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Just the facts

Main strip: Telegraph Avenue (between 40th and 51st)
Who dwells here: Young families, Gen Y, LGBT, grads from nearby California College of the Arts
Population: 4,100
Founded: 1870
Main architecture: A medley of pre-war duplexes and bungalows, with a Victorian thrown in
Neighborhood giant: Temescal Alleys 
Where to mingle with locals: Beauty’s Bagel Shop, PizzaioloKingfish

The vibe

If we were to say that Temescal was first settled by Doña Tomás, that would sound pretty legit, right? Only that’s the name of a Mexican restaurant. While it certainly ignited the food scene here, early origins of Temescal stretch farther back to the days of horses (the original stables—now renovated into shops). Immigrants populated Temescal as did artists from California College of the Arts lured by the lower cost of living and bungalows. It draws the young, hip and former pop-up business. Storefronts along tree-shaded Telegraph and Shattuck are mostly new-gen dedicated to the art of one thing, whether that’s mac n’ cheese, bagels, craft beers, pizza, or doughnuts. That’s how this neighborhood rolls.

The inside inside scoop

Food writer Sarah Henry oftentimes leads three-hour food tours of Temescal with Edible Excursions. They kick off at the Sunday farmers market, then trace immigrant routes through bites: Italian, Ethiopian, Korean, Mexican and Hipster.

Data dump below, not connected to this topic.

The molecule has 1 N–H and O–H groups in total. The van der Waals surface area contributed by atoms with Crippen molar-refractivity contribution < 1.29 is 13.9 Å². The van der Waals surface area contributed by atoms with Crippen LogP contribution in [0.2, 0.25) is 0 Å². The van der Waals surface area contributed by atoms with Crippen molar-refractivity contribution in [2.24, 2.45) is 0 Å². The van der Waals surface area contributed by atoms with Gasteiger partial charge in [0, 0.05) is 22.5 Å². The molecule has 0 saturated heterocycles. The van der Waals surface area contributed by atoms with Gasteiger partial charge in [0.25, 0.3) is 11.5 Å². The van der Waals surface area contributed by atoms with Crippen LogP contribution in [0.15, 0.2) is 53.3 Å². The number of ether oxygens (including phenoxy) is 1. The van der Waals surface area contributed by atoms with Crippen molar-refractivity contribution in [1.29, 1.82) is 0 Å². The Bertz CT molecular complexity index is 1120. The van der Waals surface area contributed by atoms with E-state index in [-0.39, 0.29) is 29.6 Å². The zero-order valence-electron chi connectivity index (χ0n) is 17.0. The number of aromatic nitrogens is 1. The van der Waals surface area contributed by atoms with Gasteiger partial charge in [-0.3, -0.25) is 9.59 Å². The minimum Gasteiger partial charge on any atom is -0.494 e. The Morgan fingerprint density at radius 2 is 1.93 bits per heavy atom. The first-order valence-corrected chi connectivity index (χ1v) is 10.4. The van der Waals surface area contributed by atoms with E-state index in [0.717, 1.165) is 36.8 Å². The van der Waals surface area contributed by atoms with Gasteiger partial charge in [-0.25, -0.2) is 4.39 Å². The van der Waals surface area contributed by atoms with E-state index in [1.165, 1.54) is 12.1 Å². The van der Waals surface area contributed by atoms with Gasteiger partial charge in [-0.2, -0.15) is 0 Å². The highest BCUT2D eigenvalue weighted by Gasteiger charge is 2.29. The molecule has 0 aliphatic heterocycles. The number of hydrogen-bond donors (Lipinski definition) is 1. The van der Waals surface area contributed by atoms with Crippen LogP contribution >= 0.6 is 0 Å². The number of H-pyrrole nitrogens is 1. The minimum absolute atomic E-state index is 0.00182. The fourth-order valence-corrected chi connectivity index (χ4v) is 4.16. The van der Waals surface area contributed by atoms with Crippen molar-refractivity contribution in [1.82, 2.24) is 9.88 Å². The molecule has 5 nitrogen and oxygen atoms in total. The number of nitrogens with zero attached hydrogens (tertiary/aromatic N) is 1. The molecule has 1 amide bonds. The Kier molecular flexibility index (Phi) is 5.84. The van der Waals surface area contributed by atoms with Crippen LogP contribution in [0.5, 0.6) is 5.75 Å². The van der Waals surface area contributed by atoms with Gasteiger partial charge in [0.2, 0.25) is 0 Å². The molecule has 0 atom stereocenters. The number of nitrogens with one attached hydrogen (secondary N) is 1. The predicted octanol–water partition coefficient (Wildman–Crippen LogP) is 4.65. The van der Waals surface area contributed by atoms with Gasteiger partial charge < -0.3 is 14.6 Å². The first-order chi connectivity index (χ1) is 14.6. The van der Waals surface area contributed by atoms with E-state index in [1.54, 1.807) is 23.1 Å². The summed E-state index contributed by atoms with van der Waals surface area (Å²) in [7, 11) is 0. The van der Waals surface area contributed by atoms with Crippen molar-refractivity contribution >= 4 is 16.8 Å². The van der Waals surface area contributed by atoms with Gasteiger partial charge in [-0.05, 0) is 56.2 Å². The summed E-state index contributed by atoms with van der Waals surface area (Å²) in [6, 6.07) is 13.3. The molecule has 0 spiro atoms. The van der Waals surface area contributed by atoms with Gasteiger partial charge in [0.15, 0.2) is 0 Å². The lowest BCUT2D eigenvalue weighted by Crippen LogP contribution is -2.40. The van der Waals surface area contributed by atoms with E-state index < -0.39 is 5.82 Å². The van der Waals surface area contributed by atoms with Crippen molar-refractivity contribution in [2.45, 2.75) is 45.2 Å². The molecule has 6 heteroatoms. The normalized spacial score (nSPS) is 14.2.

If you only have three hours

Temescal Alley:  Also known as hipster alley for the unusual number of pre-prohibition mustaches and fedoras, and, no kidding, an apothecary, and, wait for it, a vintage propane-powered lever machine for coffee at Cro Cafe. Other standouts are Curbside CreameryCrimson Horticultural Rarities and homemade jewelry from Marisa Mason.

Around the corner from Temescal Alley you can eat fried chicken sandwiches off ironing boards at Bakesale Betty. Doors open at 11:00am and close once the sandwiches sell out so be sure to get there early!

Within the regional park of Lake Temescal is a 1940 stone beach house and a lake okay for swimming; check conditions ahead of time. Technically in Rockridge, it’s named after this area.

How to get here

Freeway exit: From 1-80 E, take the CA-24 exit from 1-580 E

BART Stop: Rockridge or MacArthur

Bus lines: 1, 1R, 12, 800